The electrical signals responsible for neuronal communication and cardiac rhythmicity depend on potassium channels, proteins that regulate the movement of potassium ions across cell membranes. The disruption of these channels by inherited diseases or drugs can lead to neurological defects or cardiac arrhythmias.
Work in our lab focuses on voltage-gated potassium channels encoded by the
human Ether-a-go-go-Related Gene, or hERG1. In 1995, we showed that hERG1 expressed in Xenopus oocytes produces
currents with the unique biophysical and pharmacological properties of the cardiac repolarizing current known as IKr.
This work established hERG1 channels as a potential target for acquired long QT syndrome (LQTS), in which block of IKr by drugs intended
for a wide range of therapeutic targets can trigger life-threatening ventricular arrhythmias known as torsades de pointes.
In addition, these studies explained the underlying cause of inherited type 2 LQTS (LQT2), which had been linked to the hERG1 gene,
as a loss or reduction of cardiac IKr
In subsequent studies we have shown that the hERG gene encodes two closely related subunits that readily assemble
to form IKr in native tissues. hERG 1a, the original hERG isolate, and hERG 1b are identical except for their cytoplasmic,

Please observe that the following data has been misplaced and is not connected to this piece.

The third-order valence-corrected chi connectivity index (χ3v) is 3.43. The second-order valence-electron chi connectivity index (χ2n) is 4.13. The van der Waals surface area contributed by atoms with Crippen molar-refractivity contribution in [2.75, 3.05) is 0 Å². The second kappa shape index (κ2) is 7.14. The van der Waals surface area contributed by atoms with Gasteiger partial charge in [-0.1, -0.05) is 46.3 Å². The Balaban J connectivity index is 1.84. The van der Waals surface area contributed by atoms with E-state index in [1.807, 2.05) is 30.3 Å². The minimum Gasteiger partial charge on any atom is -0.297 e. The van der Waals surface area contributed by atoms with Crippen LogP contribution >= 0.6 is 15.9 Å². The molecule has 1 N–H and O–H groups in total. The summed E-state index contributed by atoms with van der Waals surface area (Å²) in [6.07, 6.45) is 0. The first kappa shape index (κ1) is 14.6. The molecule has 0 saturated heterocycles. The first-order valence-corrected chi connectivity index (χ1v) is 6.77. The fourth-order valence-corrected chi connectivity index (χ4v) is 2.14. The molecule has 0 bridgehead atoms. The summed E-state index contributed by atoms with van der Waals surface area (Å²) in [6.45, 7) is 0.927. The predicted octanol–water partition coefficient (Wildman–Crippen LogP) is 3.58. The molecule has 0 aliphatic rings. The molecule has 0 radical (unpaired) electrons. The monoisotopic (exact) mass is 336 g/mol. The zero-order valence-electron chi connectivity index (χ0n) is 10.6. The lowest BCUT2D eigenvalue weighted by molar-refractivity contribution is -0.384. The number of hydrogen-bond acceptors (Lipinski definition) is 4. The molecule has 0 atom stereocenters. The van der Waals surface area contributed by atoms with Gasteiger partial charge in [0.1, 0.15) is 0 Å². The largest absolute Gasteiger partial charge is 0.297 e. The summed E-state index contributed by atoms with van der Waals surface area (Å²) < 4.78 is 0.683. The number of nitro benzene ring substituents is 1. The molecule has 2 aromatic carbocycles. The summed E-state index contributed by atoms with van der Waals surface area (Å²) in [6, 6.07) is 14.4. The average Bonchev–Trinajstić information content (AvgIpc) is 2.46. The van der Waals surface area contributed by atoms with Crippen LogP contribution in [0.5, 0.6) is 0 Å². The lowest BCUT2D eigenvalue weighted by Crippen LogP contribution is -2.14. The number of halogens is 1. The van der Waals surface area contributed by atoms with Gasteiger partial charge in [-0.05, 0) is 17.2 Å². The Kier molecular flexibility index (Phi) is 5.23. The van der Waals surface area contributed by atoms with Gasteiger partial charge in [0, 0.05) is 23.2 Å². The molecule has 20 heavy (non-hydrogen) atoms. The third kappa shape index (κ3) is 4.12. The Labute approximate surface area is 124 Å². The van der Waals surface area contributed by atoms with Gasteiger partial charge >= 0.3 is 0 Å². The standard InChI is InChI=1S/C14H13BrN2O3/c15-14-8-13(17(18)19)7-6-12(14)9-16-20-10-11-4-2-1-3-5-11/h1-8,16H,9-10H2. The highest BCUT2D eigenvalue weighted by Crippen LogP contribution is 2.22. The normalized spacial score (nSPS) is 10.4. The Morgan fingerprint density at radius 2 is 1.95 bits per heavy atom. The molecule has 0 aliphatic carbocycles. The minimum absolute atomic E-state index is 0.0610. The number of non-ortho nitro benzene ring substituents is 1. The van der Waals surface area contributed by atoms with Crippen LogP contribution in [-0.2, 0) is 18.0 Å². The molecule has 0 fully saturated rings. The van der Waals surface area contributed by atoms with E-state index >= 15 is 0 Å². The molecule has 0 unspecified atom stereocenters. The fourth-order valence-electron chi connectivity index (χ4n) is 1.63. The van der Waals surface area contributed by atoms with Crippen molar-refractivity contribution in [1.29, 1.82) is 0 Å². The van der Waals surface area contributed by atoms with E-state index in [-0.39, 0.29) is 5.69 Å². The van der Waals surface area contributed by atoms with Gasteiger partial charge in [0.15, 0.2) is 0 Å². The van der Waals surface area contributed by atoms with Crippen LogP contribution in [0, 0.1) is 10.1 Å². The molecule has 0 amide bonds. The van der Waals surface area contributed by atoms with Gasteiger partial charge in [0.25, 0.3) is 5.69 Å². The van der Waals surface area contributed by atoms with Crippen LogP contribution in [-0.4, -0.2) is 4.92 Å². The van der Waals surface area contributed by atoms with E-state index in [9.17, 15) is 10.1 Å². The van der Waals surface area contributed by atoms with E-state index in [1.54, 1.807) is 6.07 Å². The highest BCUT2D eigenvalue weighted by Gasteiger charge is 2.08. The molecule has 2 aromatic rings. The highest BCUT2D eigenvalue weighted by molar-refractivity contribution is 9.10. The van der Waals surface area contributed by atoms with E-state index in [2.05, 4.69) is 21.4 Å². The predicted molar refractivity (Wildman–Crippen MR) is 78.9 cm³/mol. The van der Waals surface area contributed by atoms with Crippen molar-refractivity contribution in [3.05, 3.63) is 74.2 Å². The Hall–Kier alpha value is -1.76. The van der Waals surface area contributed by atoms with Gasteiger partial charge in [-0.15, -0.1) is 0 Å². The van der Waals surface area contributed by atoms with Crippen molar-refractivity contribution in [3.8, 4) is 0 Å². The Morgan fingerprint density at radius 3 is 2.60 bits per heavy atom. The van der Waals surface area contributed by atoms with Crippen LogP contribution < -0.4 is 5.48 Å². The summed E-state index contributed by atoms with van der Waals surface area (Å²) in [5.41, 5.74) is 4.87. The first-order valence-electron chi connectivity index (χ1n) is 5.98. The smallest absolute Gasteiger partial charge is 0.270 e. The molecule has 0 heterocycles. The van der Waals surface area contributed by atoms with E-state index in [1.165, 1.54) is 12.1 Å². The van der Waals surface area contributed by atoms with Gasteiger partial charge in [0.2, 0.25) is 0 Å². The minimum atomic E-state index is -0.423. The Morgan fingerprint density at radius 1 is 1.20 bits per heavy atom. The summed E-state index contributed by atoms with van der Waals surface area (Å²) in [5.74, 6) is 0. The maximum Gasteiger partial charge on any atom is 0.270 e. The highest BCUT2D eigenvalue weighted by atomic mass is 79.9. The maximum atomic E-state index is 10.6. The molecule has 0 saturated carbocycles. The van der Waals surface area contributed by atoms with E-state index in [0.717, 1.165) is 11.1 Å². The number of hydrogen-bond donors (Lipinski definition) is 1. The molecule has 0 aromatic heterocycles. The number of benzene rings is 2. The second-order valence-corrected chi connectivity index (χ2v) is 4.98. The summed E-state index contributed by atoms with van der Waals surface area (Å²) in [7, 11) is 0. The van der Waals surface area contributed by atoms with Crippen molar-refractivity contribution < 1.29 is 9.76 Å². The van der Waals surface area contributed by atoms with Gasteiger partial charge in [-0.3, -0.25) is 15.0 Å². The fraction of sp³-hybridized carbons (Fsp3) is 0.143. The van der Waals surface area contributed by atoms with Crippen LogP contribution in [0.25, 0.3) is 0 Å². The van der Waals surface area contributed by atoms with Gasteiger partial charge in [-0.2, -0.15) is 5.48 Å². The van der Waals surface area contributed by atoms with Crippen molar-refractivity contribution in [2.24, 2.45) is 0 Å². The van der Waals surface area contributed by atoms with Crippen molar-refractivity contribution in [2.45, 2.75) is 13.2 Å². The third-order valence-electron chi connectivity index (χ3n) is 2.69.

amino (N) termini, which are non-homologous domains that interact in the earliest stages of biogenesis to promote subunit oligomerization.
hERG 1b subunits expressed alone fail to produce robust currents because of an exposed endoplasmic reticulum (ER) retention signal that
is masked by association with 1a. hERG 1a/1b heteromers produce more current than hERG 1a homomeric channels because they open
more quickly and because they spend less time in the inactivated state at positive potentials.
These differences in gating kinetics can all be attributed to the reduced number of 1a N termini, which modulate channel gating properties.
These studies illustrate the importance of the 1b subunit in the oligomeric complex that produces IKr, and establish hERG 1b-specific
sequences as potential targets for LQT2.
In this post-genomic era, we are close to knowing the composition and stoichiometry of all ion channels in the heart and other excitable tissues. Yet we know little about the mechanisms that regulate surface expression and relative numbers of different channel types. In the heart, even a minor perturbation of this delicate balance can have catastrophic consequences. Our efforts are currently focused on determining mechanisms of surface expression, understanding the checkpoints of hERG trafficking (each of which represents a potential LQTS target), and therapeutic approaches that can restore normal physiological function to a diseased heart.
Another area of investigation in the lab is acquired LQTS, which affects an estimated 1-8% of the general public.
We now know that most compounds that cause this adverse drug reaction are hERG blockers, so early screening for hERG block in the drug
discovery process is used to ensure these compounds do not reach the pharmacy shelves. However, a staggering 70% of lead compounds block hERG,
so most compounds are dropped from development before their efficacy for therapeutic applications can be realized.
We are studying why drugs block hERG but not structurally related channels. We are interested in genetic variations and disease states that reduce
the numbers of functional hERG channels to subclinical levels until additional stressors such as hERG-blocking drugs further diminish repolarization